A new Republican health care proposal, spearheaded by Rep. Tom Bliley (R-VA), would greatly expand freedom of choice and control by workers and consumers over their health coverage and care. This idea would be far more effective in helping patients than federal regulatory proposals masquerading under the label of a patient bill of rights, which would actually reduce the freedom of choice of patients in some ways.

The Health Mart Proposal

Health Marts would be co-ops of workers, employers, insurers, and consumers. Instead of picking the health insurer for all the company’s workers, the employer would sign up with a Health Mart. The Health Marts would offer workers a wide range of health coverage choices – HMOs, traditional insurance companies, Medical Savings Accounts (MSAs) and others. The workers would then each pick the health insurer they preferred.

People who like HMOs could then still choose them. Those who did not want HMOs could choose traditional insurance, or an MSA. Health Marts would in fact make the highly attractive MSA alternative far more broadly available. MSAs include traditional insurance coverage for catastrophic expenses, and a savings account for lesser expenses that patients can keep if they don’t use it up. These plans maximize patient control and choice over their own health care, with incentives that have proven even more effective than HMOs in reducing costs.

The Patient Bill of Rights Fallacy

Proposals for a so-called patient of bill of rights are motivated by restrictions on access to health services and treatments imposed by HMOs and similar managed care insurers. These proposals would grant patients various rights of appeal and to sue in court to force access to the care and specialists or other health care provider the patient wants.

HMOs offer patients a tradeoff. They reduce costs and, in some cases, expand services. But in return, patients give up ultimate control over their health care to the HMO. To the extent the HMO finances the care, it ultimately decides what care and services the patient receives and from whom.

However, a large proportion of Americans do not want to accept this tradeoff. They do not want to cede such decisionmaking authority over their health care to an HMO. This is particularly so given the incentives an HMO faces. Take the case of a cancer patient continuing to pay the HMO a standard monthly fee. The HMO loses a fortune every year it keeps the patient alive. While HMOs do not affirmatively seek to deny essential care to such patients, the perverse HMO incentives have their wearing effect over time, particularly in regard to judgment calls on whether to use more ore less advanced, expensive, and heroic treatments.

Nevertheless, people should have the choice of the HMO model if they want it. Millions of people across the country, including very sick people with expensive illnesses, report great satisfaction and high quality services and care from HMOs. For healthy, busy, young people, HMOs may be a good deal, particularly when they offer services like 24 hour walk-in clinics.

But proposals for a so-called patient bill of rights effectively deny people the freedom to choose the HMO tradeoff if they want it. To the extent such proposals are effective in forcing HMOs to pay for any medical services the patient desires from any specialist or health provider the patient wants, HMOs would no longer be HMOs. They could not cut costs by eliminating expensive or unnecessary care, and by using lower cost health care providers. HMOs would be forced to be just like traditional, high cost, insurance companies.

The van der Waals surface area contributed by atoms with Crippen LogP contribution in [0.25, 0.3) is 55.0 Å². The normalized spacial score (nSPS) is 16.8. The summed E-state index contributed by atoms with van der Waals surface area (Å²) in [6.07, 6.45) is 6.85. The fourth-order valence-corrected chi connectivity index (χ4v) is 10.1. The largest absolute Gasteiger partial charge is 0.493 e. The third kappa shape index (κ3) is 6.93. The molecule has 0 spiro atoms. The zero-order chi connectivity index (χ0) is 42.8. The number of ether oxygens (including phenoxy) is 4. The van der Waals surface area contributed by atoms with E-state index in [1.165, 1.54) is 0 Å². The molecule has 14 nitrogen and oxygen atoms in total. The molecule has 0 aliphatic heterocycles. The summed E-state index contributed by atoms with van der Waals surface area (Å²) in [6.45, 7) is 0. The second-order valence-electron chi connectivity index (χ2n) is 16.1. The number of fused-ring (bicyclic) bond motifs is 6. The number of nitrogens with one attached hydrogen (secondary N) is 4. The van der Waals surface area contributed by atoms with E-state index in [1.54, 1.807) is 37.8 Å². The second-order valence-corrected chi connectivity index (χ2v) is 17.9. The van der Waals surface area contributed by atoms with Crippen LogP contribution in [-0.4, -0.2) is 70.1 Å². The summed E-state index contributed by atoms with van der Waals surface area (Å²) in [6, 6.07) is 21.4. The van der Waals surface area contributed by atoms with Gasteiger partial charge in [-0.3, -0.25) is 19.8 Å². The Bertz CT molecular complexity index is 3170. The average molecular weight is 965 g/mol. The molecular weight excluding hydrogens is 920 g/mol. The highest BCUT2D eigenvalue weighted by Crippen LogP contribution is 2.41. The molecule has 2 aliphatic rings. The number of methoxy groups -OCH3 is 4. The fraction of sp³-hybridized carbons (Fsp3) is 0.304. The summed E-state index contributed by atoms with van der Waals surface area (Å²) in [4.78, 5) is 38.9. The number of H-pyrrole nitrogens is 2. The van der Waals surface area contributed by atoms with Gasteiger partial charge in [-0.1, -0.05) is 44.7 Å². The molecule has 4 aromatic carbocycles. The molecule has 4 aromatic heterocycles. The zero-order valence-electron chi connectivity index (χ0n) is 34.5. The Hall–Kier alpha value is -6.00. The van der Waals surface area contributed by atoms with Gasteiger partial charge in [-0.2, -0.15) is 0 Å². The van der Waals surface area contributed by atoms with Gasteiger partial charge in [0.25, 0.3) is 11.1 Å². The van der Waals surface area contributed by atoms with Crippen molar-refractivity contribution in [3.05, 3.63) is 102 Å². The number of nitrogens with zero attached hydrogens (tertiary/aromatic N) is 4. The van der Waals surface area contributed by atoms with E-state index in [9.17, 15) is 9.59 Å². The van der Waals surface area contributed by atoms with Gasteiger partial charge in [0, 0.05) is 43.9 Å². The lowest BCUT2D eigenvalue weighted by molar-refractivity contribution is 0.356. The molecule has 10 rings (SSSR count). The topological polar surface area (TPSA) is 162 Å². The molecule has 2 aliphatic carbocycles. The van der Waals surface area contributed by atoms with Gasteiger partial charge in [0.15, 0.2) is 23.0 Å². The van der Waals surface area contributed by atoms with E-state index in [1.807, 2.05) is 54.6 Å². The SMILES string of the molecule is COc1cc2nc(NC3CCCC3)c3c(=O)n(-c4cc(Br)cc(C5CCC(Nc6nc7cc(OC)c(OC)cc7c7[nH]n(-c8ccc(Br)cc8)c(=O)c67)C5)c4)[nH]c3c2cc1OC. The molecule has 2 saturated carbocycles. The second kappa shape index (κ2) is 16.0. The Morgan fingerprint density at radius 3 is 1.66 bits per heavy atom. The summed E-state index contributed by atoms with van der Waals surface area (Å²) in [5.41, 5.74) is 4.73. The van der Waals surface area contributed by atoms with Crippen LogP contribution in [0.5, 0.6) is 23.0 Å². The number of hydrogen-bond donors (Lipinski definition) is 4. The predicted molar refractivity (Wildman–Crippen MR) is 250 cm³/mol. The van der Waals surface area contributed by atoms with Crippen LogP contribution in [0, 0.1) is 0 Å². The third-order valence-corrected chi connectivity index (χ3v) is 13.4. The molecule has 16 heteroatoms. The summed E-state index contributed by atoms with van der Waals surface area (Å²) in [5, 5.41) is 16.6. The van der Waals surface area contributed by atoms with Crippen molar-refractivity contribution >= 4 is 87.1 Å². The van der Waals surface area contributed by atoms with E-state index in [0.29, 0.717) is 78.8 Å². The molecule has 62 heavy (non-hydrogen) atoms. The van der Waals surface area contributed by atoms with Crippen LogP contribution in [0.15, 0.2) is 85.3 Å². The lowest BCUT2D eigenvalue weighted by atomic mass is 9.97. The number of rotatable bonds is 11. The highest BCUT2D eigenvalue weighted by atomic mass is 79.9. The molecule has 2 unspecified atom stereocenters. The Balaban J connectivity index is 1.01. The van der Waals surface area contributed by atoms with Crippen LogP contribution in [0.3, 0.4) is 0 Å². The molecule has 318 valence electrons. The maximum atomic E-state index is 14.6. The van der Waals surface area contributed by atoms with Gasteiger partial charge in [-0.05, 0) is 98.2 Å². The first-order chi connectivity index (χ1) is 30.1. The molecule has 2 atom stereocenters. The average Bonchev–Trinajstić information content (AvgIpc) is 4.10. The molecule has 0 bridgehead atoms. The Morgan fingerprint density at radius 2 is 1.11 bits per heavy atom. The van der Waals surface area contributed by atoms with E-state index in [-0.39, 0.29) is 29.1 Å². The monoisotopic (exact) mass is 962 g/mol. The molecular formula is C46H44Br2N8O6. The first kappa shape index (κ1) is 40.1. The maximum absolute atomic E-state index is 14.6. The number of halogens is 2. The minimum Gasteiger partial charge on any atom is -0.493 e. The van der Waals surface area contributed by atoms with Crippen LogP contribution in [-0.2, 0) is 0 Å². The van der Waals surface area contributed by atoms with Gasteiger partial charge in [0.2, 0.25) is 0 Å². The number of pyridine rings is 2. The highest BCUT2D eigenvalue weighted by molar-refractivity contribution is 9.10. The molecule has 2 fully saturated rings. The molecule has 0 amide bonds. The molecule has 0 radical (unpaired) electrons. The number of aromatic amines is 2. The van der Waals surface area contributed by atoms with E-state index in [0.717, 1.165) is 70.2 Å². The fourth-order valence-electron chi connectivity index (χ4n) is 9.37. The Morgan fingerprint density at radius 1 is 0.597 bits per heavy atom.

Health costs would then rise sharply again, more people would become uninsured as a result, and people would lose the choice of a real HMO option.

Choice v. Regulation

Yet, there is a serious problem in the health care system that the supposed patient bill of rights is trying to address. More and more across the country people today are not choosing the HMO option freely. Employers are increasingly sticking workers in HMOs regardless of their preferences. Forcing the HMO tradeoff on people who don’t want it is what is creating the growing animosity toward HMOs across the country.

The Republican Health Mart proposal, however, is the perfect solution to this problem, far better than a so-called patient bill of rights. In the Health Mart, people who like HMOs would still have the choice of real HMOs. Indeed, competition between several different HMOs the worker could pick would force all of them to behave better.

But those who did not like HMOs could avoid them and pick something else, including low cost MSAs. And when workers are unhappy with a choice they made, they could leave for another health plan.

In contrast, with a patient bill of rights the patient has to rely on faraway government bureaucrats to enforce their supposed rights. When HMOs evade compliance, patients have to get a lawyer and sue. Indeed, if the bill of rights just grants patients rights of appeal to independent boards and then the right to sue, patients will not necessarily have the right to the health care or providers they want in any event. Such rights of appeal and suit don’t change the right of the HMO to say no when it thinks the cost savings are justified.

Just choosing another option in the marketplace through Health Marts is far more practical and effective. Workers and patients could then pick the health plans, like MSAs, that allow them access to the care and providers they want.

The bottom line is that freedom of choice, as through Health Marts, is far more effective than federal regulation, as through a so-called patient bill of rights.

Republicans should vigorously promote their Health Mart proposal to the public, and drop ineffective regulatory patient bill of rights proposals.